Persistence creates luck. Persistence overcomes failure. Persistence gets you experience. Persistence is a sentence of failures punctuated by the briefest of successes, and eventually those successes will start to propel you towards mastery.

Ask a buyer, “What would you do if you were me and you wanted to sell your company?”. Or you can ask a client, “What else would you recommend I do to improve my presentation to ANY client so that I could potentially ask for more business.”

If you want someone to spend one hour of their life helping you, then you need to spend 10 hours of your life, at least, helping them IN ADVANCE and with NO PRESSURE.

The founder of JetBlue would stay up to 3 in the morning every night responding to customer service emails. Once a month he would ride on one of the longer plane rides and starting at the back of the plane and moving to the front he would sit with every passenger and ask them if they had any problems with the flight. That’s the CEO but everyone in the company should have that attitude towards customers.

Company and its customers are ONE eco-system. Not “us vs. them”.

The best predictor of a successful tomorrow, was a successful today. A successful today simply meant that I focused on 1% improvement each day in my physical health, emotional healthy (being around people who loved and supported me and who I loved and supported), mental health (writing down 10 ideas a day), and spiritual health (always practicing replacing regrets and anxieties with gratitude).

Website where the rich employee can learn new skills:


Fedora—Online courses on general topics
TedX — Take online courses from the world’s best universities.
Coursera — Take the world’s best courses, online, for free.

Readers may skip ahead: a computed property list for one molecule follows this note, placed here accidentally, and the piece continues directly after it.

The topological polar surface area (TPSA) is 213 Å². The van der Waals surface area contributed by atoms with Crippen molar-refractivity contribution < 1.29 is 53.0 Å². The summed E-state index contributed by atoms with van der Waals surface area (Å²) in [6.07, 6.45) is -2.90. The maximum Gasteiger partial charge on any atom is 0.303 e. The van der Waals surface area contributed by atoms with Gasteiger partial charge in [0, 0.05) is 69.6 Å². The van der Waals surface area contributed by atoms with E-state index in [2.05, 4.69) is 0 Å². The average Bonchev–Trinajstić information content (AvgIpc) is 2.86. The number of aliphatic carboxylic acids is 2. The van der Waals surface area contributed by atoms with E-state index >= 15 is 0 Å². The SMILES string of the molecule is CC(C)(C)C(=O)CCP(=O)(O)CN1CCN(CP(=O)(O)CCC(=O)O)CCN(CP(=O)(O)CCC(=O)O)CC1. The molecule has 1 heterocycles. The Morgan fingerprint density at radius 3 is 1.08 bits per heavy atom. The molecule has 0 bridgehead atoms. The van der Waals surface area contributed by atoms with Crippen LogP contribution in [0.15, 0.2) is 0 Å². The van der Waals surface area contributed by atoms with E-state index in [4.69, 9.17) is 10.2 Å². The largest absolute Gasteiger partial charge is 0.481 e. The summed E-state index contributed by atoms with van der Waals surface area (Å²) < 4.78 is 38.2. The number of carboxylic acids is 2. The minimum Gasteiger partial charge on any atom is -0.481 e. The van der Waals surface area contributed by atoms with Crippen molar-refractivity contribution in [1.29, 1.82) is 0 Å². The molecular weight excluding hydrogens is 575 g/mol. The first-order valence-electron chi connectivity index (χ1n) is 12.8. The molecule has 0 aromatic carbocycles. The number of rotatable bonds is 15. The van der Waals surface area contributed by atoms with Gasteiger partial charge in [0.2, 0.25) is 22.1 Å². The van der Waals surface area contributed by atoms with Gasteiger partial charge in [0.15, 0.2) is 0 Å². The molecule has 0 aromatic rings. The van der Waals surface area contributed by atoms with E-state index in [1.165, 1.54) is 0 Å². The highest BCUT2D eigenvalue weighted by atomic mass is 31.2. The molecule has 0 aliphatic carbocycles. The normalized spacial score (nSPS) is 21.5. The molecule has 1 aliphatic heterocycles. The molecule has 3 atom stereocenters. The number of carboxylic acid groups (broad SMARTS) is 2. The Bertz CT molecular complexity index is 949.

Coursmos — Take a micro-course anytime you want, on any device.
Highbrow — Get bite-sized daily courses to your inbox.
Skillshare — Online classes and projects that unlock your creativity.
Curious — Grow your skills with online video lessons. — Learn technology, creative and business skills.
CreativeLive — Take free creative classes from the world’s top experts.
Udemy — Learn real world skills online.


Codecademy — Learn to code interactively, for free. — Learn how to code from scratch.
Udacity — Earn a Nanodegree recognized by industry leaders.
Platzi — Live streaming classes on design, marketing and code.
Learnable — The best way to learn web development.
Code School — Learn to code by doing.
Thinkful — Advance your career with 1-on-1 mentorship. — Sart learning today with easy tutorials.
BaseRails — Master Ruby on Rails and other web technologies.
Treehouse — Learn HTML, CSS, iPhone apps & more.
One Month — Learn to code and build web applications in one month.
Dash — Learn to make awesome websites.


DataCamp — Online tutorials and data science courses.
DataQuest — Learn data science in your browser.
DataMonkey — Develop your analytical skills in a simple, yet fun way.


Duolingo — Learn a language for free.